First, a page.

Politics

Lynn Beyak fights to keep Senate website featuring letters described as 'racist'

Sen. Lynn Beyak is fighting back against efforts to take her Senate website offline, arguing such a move would have a muzzling effect and infringe upon her right to free expression.

'No matter what you say about it, most of those comments are racist': Sen. Murray Sinclair

Senator Lynn Beyak, in a still from a video on March 27, 2017. (CBC)

Sen. Lynn Beyak is fighting back against efforts to take her Senate website offline, arguing such a move would have a muzzling effect and infringe upon her right to free expression — and insisting the contentious letters published on the site are "not racist in any way."

Beyak, who has faced criticism for a year over her views on the Indian residential school system, has published letters of support on her Senate website, some of which have been called racist. Her former boss, Conservative Leader Andrew Scheer, ultimately booted her from the Tory caucus after she refused to remove the letters from her website.

The Senate ethics officer is now reviewing Beyak's conduct as some senators say they believe it violates the Red Chamber's ethics code — specifically, the part that requires her to "uphold the highest standards of dignity inherent to the position of Senator."

Academics from coast to coast and renowned journalists have read every letter on my site and stated that they are not racist or hateful in any way. They are compassionate and kind and seek a better way forward.- Sen. Lynn Beyak

Despite the ethics probe, some senators say they think the letters should be pulled from public view immediately.

Independent Ontario Sen. Kim Pate has a motion before the Red Chamber that would effectively force Senate administration to pull the plug on the website, which is housed on a server paid for by Canadian taxpayers.

Beyak — arguing that "political correctness" is preventing the dissemination of ideas — stood on a question of privilege, asking that Pate's motion be dismissed.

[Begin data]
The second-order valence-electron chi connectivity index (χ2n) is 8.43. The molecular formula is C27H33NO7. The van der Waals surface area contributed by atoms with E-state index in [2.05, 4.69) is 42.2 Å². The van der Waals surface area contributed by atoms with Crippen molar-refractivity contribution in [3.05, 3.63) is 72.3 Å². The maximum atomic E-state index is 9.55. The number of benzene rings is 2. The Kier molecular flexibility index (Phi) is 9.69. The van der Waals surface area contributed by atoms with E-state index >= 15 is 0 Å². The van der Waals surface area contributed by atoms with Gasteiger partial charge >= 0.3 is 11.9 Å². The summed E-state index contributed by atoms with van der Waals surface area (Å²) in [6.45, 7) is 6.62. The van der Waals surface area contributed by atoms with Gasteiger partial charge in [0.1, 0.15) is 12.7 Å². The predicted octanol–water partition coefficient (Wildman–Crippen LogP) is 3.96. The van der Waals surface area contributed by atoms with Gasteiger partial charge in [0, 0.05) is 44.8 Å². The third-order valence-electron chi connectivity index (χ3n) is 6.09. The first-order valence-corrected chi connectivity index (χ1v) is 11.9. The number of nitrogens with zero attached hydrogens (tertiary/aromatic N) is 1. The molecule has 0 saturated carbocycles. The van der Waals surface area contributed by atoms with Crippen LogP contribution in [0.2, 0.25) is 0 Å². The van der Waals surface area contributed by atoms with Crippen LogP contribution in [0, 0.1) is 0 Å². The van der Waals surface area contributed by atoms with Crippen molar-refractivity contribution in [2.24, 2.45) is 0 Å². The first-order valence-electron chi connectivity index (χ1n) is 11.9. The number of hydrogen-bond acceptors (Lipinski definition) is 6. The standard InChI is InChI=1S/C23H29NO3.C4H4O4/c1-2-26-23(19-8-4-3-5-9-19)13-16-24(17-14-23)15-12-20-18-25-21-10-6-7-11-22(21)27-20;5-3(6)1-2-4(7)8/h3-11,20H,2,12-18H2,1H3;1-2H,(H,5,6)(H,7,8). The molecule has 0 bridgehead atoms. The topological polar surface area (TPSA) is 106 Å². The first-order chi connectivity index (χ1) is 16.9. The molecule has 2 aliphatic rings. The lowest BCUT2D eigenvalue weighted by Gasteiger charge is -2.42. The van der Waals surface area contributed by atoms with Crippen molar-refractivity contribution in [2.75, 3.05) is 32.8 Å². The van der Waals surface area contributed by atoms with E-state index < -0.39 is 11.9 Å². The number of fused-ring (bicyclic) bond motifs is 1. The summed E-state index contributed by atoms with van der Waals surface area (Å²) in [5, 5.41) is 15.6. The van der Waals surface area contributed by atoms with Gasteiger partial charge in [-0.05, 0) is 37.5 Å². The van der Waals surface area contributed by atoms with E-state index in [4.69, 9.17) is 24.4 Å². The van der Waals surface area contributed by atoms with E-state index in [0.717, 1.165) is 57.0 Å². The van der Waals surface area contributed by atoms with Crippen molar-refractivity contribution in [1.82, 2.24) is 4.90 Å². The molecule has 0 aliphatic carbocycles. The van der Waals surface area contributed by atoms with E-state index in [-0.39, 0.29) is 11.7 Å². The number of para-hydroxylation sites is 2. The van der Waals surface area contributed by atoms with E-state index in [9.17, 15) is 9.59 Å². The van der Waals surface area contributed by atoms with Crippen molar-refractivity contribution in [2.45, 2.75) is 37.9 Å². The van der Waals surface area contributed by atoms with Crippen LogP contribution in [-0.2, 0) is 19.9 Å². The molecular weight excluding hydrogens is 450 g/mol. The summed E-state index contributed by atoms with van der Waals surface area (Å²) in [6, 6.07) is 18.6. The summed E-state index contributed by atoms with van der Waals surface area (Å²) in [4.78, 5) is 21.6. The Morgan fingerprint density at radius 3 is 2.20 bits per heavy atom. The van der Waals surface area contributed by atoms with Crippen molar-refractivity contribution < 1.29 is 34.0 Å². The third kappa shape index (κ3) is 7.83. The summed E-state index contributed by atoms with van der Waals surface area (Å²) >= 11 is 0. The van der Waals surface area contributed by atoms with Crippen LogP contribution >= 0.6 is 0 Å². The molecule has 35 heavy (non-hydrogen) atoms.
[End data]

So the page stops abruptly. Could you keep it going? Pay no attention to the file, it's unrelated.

"A senator's website is to keep Canadians aware of current issues facing the Senate, keeping Canadians apprised of a senator's work, and to address the concerns and opinions of all Canadians," Beyak said in a speech to the chamber on Monday.

"If Sen. Pate's motion is allowed to proceed and my website is ordered to be removed, my ability to do my job as a senator of Canada will be seriously impeded.

"Sen. Pate has stated that this is not about freedom of speech, but in fact that is exactly what it is about. It is about trying to prevent me from expressing the view of many Canadians, Indigenous and non-Indigenous alike — not racism or hatred in any way, just a better way forward that includes all of us in Canada."

Beyak said the correspondence has been unfairly branded as discriminatory.

"Academics from coast to coast and renowned journalists have read every letter on my site and stated that they are not racist or hateful in any way," she said. "They are compassionate and kind and seek a better way forward."

'Most of those comments are racist in nature'

Pate said her motion would not restrict Beyak's freedom of expression, or do away with the website entirely. Beyak could pay out of pocket to host the website on a non-Senate server.